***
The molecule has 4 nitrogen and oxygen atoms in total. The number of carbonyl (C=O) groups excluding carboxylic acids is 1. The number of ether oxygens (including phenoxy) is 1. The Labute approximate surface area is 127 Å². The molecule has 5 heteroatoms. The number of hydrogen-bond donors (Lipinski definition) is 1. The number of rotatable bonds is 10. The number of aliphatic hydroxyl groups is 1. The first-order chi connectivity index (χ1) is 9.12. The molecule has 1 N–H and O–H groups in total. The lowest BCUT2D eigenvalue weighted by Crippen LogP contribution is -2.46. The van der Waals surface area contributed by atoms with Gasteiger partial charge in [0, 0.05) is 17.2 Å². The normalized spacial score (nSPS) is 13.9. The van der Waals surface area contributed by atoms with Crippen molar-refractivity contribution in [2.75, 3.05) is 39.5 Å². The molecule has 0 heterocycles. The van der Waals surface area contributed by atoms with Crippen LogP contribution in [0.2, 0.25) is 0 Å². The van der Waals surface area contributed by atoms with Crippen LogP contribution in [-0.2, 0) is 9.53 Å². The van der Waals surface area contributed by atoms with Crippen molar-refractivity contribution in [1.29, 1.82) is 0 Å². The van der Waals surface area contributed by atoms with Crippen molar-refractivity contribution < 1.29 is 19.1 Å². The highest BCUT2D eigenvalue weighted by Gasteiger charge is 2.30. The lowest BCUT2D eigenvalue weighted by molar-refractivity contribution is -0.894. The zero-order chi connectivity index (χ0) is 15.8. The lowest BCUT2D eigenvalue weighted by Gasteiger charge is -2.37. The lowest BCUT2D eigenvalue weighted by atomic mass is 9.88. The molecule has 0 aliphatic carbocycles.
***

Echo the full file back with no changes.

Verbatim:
The molecule has 4 nitrogen and oxygen atoms in total. The number of carbonyl (C=O) groups excluding carboxylic acids is 1. The number of ether oxygens (including phenoxy) is 1. The Labute approximate surface area is 127 Å². The molecule has 5 heteroatoms. The number of hydrogen-bond donors (Lipinski definition) is 1. The number of rotatable bonds is 10. The number of aliphatic hydroxyl groups is 1. The first-order chi connectivity index (χ1) is 9.12. The molecule has 1 N–H and O–H groups in total. The lowest BCUT2D eigenvalue weighted by Crippen LogP contribution is -2.46. The van der Waals surface area contributed by atoms with Gasteiger partial charge in [0, 0.05) is 17.2 Å². The normalized spacial score (nSPS) is 13.9. The van der Waals surface area contributed by atoms with Crippen molar-refractivity contribution in [2.75, 3.05) is 39.5 Å². The molecule has 0 heterocycles. The van der Waals surface area contributed by atoms with Crippen LogP contribution in [0.2, 0.25) is 0 Å². The van der Waals surface area contributed by atoms with Crippen LogP contribution in [-0.2, 0) is 9.53 Å². The van der Waals surface area contributed by atoms with Crippen molar-refractivity contribution in [1.29, 1.82) is 0 Å². The van der Waals surface area contributed by atoms with Crippen molar-refractivity contribution < 1.29 is 19.1 Å². The highest BCUT2D eigenvalue weighted by Gasteiger charge is 2.30. The lowest BCUT2D eigenvalue weighted by molar-refractivity contribution is -0.894. The zero-order chi connectivity index (χ0) is 15.8. The lowest BCUT2D eigenvalue weighted by Gasteiger charge is -2.37. The lowest BCUT2D eigenvalue weighted by atomic mass is 9.88. The molecule has 0 aliphatic carbocycles.